07/25/2009 05:12 am ET Updated May 25, 2011

Veterans Who Commit Crimes: What Do We Owe Them?

In America everyone is supposed to be equal in the eyes of the law. But we've got a growing group, a particular class of defendants entering American courtrooms who I believe need special consideration. They are soldiers returning from war.

Several studies conclude that between 30% to 40% of the approximately 1.6 million vets of Iraq and Afghanistan will "face serious mental-health injuries" like Post Traumatic Stress Disorder and problems from traumatic brain injuries. Experts in the field report both those conditions are linked to anti-social and criminal behavior.

Now, to me those numbers - up to 40% of the troops afflicted - seem high. But if it's even half that it's too many brave souls returning home needing special help. So, what do we do with a soldier, who put their life on hold to go to a foreign land to fight for our liberty, when they come home and get into trouble with the law?

To be clear, I'm not referring to the highly publicized cases where a returning soldier has committed murder. Those cases have caused many to think, "Well, you train these young men to kill, they come home and kill." But there is no research, let me repeat that, there is no research, to indicate vets commit violent crimes more often than civilians. In fact, if you extrapolate government statistics for murders committed by men ages 18 to 24 it's the civilian who is more likely to kill someone, not the vet. I'm referring here to those anti-social, behavioral problems experts report that so many of our returning soldiers suffer with in silence. Problems with substance abuse, paranoia, flashbacks and bursts of unexplained temper, problems so debilitating the vet takes out their frustrations on loved ones or commits suicide.

Judge Robert Russell in Buffalo, New York noticed the trend last year. Disturbed after seeing some 300 vets come through his court, he started what's believed to be the nation's very first "Veteran's Court" for those having problems re-adjusting to civilian life. The charges against these defendants range from public drunkenness and assault, driving while intoxicated, drug related offenses, disturbing the peace, theft, domestic violence and other emotion driven violations.

The goal of this specialized court is to intercept troubled veterans before they spiral down and get lost in our already overwhelmed criminal justice system.

The soft spoken Judge Russell figured everyone would benefit if the vets were given a place to answer for their crimes that offered treatment not just punishment and a courtroom staff that included veteran advocates and assigned mentors. No veteran who appears can fall back on the self pitying thought that, "No one here knows what I've been through," because everyone in the room completely understands. Judge Russell is firm, however, demanding atonement and adherence to a one to two year individualized treatment plan. He meets regularly with each veteran face-to-face to follow the progress. Failures get the original sentence for their crime.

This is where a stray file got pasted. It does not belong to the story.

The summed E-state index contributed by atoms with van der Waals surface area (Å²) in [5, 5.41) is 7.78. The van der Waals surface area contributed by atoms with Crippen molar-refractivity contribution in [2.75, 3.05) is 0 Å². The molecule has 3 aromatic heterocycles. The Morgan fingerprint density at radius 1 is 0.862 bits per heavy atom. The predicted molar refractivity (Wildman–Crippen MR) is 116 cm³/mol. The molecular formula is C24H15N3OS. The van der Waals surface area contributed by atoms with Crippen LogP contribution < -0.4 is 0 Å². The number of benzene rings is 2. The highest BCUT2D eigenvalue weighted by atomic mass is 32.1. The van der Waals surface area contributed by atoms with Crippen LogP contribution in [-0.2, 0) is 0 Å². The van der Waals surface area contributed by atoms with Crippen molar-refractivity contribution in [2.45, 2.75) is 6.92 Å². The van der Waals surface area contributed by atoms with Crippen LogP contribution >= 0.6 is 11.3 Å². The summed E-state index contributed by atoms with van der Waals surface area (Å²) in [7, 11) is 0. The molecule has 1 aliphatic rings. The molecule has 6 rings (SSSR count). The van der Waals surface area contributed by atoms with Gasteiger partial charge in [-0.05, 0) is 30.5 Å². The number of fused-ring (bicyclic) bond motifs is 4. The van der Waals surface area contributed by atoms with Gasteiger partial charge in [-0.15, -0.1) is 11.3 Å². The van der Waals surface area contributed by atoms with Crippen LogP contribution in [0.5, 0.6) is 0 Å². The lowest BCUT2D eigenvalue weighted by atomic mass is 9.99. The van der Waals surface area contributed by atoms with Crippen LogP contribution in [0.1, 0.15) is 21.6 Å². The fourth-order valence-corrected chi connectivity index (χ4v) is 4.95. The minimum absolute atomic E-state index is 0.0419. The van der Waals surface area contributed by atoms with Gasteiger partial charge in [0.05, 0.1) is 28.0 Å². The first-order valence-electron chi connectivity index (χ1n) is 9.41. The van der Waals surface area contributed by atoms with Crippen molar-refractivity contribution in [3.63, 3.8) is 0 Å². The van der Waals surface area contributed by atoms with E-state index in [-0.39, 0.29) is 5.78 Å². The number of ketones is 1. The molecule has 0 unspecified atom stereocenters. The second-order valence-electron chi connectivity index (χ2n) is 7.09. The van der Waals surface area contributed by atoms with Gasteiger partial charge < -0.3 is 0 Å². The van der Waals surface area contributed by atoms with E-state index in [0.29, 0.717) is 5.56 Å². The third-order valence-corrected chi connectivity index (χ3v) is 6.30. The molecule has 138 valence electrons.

"Many of our vets have a warrior mentality," Judge Russell explained in a radio interview. "Some perceive that treatment may be for the weak and we're working to change that paradigm." Judge Russell instills the idea that, "the real courage and strength comes from the warrior who asks for help." He's encouraged by the progress he's seen.

Criminal justice professionals all across America realize when the soldiers start streaming home they will also have to grapple with the problem of their re-adjustment to society. So, Judge Russell's special Veteran's Court idea has been studied nationwide and has now either been adopted in or is being considered by several other states including Alaska, Pennsylvania, California and Arizona. One supporter is retired Air Force Colonel and Attorney, Billy Little, who told the Arizona Republic, "One of the things that (has) offended me is seeing a veteran who is self-medicating with alcohol or marijuana or meth and going to court and standing side by side with some gangbanger or lifetime criminal and being treated the same as them."

I can't think of a bigger travesty. To answer the soldier's service with a jail sentence for behavior that might very well stem from their service makes a mockery of their bravery. To toss the offending veteran in prison alongside the truly hardened criminal is akin to society saying they aren't worth the trouble.

We already have about 2000 special Treatment Courts in America to help those struggling with addiction. There are another 200 Mental Health Courts and both have been successful in strategic support and treatment for Americans in need. Don't our returning soldier's deserve a special place too?

It really all comes down to this: By the very virtue of these veterans sacrifice for our freedom does the country owe them something extra upon their return? Of course we do.


Read a collection of Diane Dimond's columns at She may be contacted through her site.